The point I want to make here is that candidates need to avoid shallow answers. None mentioned the role that foreign assistance has played since the Marshall Plan. None mentioned the 1982 speech President Reagan delivered in the Palace of Westminster when he launched the National Endowment for Democracy to foster democracy, free trade unions, and political parties.

Candidates missed an opportunity last week to explain to the general public the leadership role the United States must continue to play in the world we live in today. They were too afraid someone would ask, "Why are you spending money overseas and not at home?" None of them were prepared to discuss in simple terms the benefits we derive as a result of U.S. foreign assistance. I think the American public would continue to support foreign assistance programs if they knew the positive impact is has not just abroad, but in relation to our long-term national interests.

During my time in the administration we talked about this strategy and how it is founded on two pillars.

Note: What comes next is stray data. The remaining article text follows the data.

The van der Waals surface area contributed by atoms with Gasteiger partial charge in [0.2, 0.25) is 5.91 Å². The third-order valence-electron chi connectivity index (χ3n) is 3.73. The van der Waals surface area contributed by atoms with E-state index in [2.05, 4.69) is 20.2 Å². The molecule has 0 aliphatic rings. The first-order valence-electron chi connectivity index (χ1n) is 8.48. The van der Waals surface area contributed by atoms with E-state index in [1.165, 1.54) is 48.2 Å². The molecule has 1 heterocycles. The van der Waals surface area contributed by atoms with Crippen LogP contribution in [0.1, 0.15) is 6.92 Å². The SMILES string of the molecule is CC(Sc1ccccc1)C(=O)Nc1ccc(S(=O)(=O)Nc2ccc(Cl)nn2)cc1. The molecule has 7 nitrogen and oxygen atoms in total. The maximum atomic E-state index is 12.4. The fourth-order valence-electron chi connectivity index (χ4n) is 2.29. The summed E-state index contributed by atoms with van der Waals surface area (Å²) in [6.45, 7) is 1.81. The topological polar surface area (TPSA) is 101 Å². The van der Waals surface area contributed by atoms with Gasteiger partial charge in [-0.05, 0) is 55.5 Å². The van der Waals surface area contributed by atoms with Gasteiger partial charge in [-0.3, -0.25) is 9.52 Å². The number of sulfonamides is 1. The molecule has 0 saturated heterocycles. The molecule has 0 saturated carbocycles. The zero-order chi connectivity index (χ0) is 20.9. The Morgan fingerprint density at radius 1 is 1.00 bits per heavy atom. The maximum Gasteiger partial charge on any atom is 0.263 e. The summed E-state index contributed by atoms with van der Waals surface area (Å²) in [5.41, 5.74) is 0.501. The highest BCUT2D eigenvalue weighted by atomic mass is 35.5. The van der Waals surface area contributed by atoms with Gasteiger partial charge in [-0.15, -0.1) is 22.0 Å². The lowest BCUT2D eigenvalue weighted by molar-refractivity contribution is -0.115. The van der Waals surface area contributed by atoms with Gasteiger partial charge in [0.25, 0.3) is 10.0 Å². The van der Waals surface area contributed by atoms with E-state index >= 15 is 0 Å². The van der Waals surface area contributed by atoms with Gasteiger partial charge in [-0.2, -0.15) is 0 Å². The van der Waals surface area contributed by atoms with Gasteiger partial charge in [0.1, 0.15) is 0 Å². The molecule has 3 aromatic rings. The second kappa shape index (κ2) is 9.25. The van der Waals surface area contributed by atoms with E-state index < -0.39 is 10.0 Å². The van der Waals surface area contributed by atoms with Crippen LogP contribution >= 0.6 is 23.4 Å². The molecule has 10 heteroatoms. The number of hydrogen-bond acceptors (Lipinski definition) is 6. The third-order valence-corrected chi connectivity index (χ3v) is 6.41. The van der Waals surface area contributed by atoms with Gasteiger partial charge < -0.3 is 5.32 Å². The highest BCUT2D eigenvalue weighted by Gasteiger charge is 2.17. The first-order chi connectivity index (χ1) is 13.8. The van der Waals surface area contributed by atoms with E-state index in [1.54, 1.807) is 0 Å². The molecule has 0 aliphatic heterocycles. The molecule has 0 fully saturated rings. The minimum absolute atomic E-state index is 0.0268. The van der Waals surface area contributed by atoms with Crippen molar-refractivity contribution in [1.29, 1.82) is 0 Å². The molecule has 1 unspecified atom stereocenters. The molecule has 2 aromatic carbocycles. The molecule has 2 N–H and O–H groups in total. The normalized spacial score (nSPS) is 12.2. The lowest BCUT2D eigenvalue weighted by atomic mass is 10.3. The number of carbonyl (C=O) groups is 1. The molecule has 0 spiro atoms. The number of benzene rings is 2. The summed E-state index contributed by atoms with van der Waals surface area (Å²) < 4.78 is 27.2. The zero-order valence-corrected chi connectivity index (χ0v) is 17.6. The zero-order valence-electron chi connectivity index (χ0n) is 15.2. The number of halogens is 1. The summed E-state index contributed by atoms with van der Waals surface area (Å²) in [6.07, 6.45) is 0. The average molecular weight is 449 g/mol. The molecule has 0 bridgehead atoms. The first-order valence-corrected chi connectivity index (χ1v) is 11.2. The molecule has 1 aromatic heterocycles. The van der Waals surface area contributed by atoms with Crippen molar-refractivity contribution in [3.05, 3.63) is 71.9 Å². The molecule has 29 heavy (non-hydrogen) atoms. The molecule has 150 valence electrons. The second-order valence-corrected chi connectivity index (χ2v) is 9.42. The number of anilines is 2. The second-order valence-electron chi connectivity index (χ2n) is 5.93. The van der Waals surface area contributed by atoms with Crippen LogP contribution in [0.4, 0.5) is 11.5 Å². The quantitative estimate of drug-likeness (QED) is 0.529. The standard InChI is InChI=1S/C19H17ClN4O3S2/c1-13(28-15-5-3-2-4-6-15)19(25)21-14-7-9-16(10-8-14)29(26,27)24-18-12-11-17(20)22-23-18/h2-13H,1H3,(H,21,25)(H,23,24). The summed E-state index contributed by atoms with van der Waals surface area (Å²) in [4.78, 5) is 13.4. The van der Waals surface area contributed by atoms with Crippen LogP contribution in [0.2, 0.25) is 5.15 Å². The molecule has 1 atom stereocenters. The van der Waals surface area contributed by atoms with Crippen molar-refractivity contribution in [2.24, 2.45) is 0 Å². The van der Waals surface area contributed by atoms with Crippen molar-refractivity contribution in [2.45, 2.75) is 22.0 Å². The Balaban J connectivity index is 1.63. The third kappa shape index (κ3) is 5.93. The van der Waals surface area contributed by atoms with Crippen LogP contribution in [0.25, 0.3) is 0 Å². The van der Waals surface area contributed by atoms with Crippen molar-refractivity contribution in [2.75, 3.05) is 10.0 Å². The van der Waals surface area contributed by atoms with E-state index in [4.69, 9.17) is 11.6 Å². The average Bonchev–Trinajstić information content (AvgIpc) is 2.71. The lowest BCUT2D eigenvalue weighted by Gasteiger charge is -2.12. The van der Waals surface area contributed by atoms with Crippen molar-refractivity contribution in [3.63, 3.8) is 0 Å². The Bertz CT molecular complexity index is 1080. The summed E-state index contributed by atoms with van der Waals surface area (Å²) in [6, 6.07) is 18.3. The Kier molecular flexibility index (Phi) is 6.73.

The first pillar is promoting freedom, justice, and human dignity - working to end tyranny, to promote effective democracies, and to extend prosperity through free and fair trade and wise development policies. Free governments are accountable to their people, govern their territory effectively, and pursue economic and political policies that benefit their citizens. Free governments do not oppress their people or attack other free nations. Peace and international stability are most reliably built on a foundation of freedom.

The second pillar of our strategy is confronting the challenges of our time by leading a growing community of democracies. Many of the problems we face - from the threat of pandemic disease, to proliferation of weapons of mass destruction, to terrorism, to human trafficking, to natural disasters - reach across borders. Effective multinational efforts are essential to solve these problems. Yet history has shown that only when we do our part will others do theirs. America must continue to lead.

To be sure, we do need to reform how we distribute foreign assistance. We need to move away from large public announcements and get back to basics. We need to target aid where we know it will make a difference. We need to make our agencies work together in distribution of funds, and the list goes on.

Last Thursday candidates missed an opportunity to say how they would make foreign assistance more strategic to promote the values of freedom and democracy we hold so close to our hearts. Let us hope that those who seek the highest office in the world will also come to recognize the role that office plays in the development of freedom and prosperity across the globe.

Alex Wong/Getty Images